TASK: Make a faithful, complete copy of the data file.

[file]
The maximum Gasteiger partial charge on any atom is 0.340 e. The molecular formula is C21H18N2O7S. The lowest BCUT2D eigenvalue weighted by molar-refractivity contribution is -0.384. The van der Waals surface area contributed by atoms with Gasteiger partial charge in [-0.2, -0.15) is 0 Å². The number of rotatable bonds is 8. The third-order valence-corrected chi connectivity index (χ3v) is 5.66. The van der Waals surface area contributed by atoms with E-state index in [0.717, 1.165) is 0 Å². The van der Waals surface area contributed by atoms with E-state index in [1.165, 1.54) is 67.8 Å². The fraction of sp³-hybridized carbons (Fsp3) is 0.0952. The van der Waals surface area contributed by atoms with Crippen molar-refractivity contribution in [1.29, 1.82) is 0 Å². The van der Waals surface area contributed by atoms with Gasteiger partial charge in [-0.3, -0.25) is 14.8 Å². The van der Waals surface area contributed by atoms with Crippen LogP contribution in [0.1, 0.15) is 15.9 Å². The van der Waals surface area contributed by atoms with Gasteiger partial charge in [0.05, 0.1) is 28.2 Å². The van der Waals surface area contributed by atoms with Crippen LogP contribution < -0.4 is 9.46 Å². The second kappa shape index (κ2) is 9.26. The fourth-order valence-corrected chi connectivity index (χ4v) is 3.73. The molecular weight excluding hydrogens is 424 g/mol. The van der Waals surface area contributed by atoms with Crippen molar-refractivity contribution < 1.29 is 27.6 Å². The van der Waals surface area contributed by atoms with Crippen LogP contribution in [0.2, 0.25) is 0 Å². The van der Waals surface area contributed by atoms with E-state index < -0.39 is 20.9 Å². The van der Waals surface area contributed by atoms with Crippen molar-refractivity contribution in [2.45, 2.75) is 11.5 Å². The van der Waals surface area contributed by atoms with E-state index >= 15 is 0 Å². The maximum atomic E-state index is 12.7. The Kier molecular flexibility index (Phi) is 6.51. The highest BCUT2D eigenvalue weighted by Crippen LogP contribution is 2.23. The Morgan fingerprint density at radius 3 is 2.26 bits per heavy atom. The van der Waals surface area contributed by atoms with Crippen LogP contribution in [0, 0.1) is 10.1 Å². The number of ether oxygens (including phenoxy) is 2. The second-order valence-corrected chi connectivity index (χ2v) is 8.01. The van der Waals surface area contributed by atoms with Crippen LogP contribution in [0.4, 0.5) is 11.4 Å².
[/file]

The maximum Gasteiger partial charge on any atom is 0.340 e. The molecular formula is C21H18N2O7S. The lowest BCUT2D eigenvalue weighted by molar-refractivity contribution is -0.384. The van der Waals surface area contributed by atoms with Gasteiger partial charge in [-0.2, -0.15) is 0 Å². The number of rotatable bonds is 8. The third-order valence-corrected chi connectivity index (χ3v) is 5.66. The van der Waals surface area contributed by atoms with E-state index in [0.717, 1.165) is 0 Å². The van der Waals surface area contributed by atoms with E-state index in [1.165, 1.54) is 67.8 Å². The fraction of sp³-hybridized carbons (Fsp3) is 0.0952. The van der Waals surface area contributed by atoms with Crippen molar-refractivity contribution in [1.29, 1.82) is 0 Å². The van der Waals surface area contributed by atoms with Gasteiger partial charge in [-0.3, -0.25) is 14.8 Å². The van der Waals surface area contributed by atoms with Crippen LogP contribution in [0.1, 0.15) is 15.9 Å². The van der Waals surface area contributed by atoms with Gasteiger partial charge in [0.05, 0.1) is 28.2 Å². The van der Waals surface area contributed by atoms with Crippen LogP contribution < -0.4 is 9.46 Å². The second kappa shape index (κ2) is 9.26. The fourth-order valence-corrected chi connectivity index (χ4v) is 3.73. The molecular weight excluding hydrogens is 424 g/mol. The van der Waals surface area contributed by atoms with Crippen molar-refractivity contribution < 1.29 is 27.6 Å². The van der Waals surface area contributed by atoms with Crippen LogP contribution in [0.2, 0.25) is 0 Å². The van der Waals surface area contributed by atoms with E-state index < -0.39 is 20.9 Å². The van der Waals surface area contributed by atoms with Crippen molar-refractivity contribution in [2.45, 2.75) is 11.5 Å². The van der Waals surface area contributed by atoms with E-state index >= 15 is 0 Å². The maximum atomic E-state index is 12.7. The Kier molecular flexibility index (Phi) is 6.51. The highest BCUT2D eigenvalue weighted by Crippen LogP contribution is 2.23. The Morgan fingerprint density at radius 3 is 2.26 bits per heavy atom. The van der Waals surface area contributed by atoms with Crippen LogP contribution in [0, 0.1) is 10.1 Å². The number of ether oxygens (including phenoxy) is 2. The second-order valence-corrected chi connectivity index (χ2v) is 8.01. The van der Waals surface area contributed by atoms with Crippen LogP contribution in [0.4, 0.5) is 11.4 Å².